You might call this one the Juggernaut vs. the Giant Killer. After his straight-set win over Andrey Rublev in the quarterfinals, Daniil Medvedev looks like the former. And after his five-set comeback win over Rafael Nadal a few hours later, Stefanos Tsitsipas obviously qualifies as the latter.
These two have a history, and it mostly favors Medvedev. He won their first five meetings, including one in Miami in 2018 that ended in a war of raised voices and complicated accusations. For a while, Tsitsipas couldn’t find a way to solve the riddle that Medvedev poses with his mix of consistency and unpredictability.
Still, their contests were competitive; only one of their first five matches ended in straight sets, and that was a 7-6 (5), 7-5 win for Medvedev in Shanghai in 2019. Finally, a month later, Tsitsipas made his breakthrough by beating Medvedev in another tight two-setter at the ATP Finals in London.
Coning into this semifinal, the 24-year-old Russian and the 22-year-old Greek should feel confident in their ability to hang in and compete. Medvedev won his first five-setter, against Filip Krajinovic, while Tsitsipas survived an early marathon of his own against Thanasi Kokkinakis, and then became just the third player to come back from two sets down to beat Nadal. Now they’ll play for a precious chance at a major final: It would be Medvedev’s second, and Tsitsipas’s first.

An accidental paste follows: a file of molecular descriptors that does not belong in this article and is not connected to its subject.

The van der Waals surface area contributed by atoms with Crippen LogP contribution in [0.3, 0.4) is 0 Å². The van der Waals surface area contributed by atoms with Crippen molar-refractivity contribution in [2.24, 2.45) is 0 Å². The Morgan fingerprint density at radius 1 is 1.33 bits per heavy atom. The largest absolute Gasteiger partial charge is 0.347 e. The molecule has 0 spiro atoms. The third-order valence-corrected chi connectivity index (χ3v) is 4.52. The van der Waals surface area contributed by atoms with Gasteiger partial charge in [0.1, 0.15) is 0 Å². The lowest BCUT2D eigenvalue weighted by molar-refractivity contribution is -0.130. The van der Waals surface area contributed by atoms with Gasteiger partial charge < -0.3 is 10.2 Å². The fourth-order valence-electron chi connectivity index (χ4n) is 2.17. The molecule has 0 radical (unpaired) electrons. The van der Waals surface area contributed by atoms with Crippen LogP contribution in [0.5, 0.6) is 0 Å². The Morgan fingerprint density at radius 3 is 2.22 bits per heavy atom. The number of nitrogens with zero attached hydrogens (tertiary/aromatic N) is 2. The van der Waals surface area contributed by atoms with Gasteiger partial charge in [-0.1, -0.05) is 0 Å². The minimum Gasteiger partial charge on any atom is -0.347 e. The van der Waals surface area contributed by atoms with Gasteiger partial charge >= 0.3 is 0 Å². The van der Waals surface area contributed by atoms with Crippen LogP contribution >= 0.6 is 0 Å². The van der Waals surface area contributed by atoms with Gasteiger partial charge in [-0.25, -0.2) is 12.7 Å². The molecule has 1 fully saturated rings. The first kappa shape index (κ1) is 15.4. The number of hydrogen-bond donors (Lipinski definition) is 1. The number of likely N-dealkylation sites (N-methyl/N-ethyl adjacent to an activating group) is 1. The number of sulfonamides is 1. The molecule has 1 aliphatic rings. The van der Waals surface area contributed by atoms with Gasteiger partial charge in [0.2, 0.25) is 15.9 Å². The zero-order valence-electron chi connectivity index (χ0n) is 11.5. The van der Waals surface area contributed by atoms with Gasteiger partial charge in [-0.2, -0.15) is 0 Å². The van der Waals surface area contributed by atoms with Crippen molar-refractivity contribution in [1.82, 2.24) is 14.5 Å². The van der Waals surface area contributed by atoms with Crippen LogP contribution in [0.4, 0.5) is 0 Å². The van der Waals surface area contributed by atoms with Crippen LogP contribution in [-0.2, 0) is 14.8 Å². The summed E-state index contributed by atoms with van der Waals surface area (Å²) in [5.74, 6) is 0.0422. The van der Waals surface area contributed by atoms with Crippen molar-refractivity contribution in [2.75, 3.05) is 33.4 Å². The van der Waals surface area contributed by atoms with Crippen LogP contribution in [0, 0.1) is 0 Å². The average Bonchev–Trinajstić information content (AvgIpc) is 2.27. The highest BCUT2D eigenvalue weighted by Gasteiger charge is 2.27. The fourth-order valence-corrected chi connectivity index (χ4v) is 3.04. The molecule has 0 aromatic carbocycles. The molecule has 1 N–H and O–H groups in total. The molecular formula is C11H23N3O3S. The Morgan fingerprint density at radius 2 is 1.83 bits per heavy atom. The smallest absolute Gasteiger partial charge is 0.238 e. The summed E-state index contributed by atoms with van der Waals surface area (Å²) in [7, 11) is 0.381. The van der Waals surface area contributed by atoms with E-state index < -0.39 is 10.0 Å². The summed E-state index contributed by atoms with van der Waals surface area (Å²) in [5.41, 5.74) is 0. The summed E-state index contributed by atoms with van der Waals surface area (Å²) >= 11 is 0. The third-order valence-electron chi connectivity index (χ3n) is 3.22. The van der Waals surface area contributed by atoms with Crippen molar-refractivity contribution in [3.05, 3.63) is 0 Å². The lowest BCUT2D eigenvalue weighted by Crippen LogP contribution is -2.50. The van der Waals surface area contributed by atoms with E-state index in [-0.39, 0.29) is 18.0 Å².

Tsitsipas said he reached nirvana against Nadal. Will he stay there, or will the effort leave him drained? Unfortunately for Tsitsipas, Medvedev is exactly the kind of guy who can drag you back to earth. Rublev looked like a world-beater in his first four matches in Melbourne, before Medvedev slowly ground him down.
To avoid that fate, Tsitsipas may have to launch an all-out preemptive attack. He’s much more skilled at the net, and plays with much more variety, than Rublev, so it’s not an impossible task. But it would likely require a second straight Herculean, red-line effort. Unlike Tsitsipas, Medvedev has been to this round and won before, and that experience may make the difference. Winner: Medvedev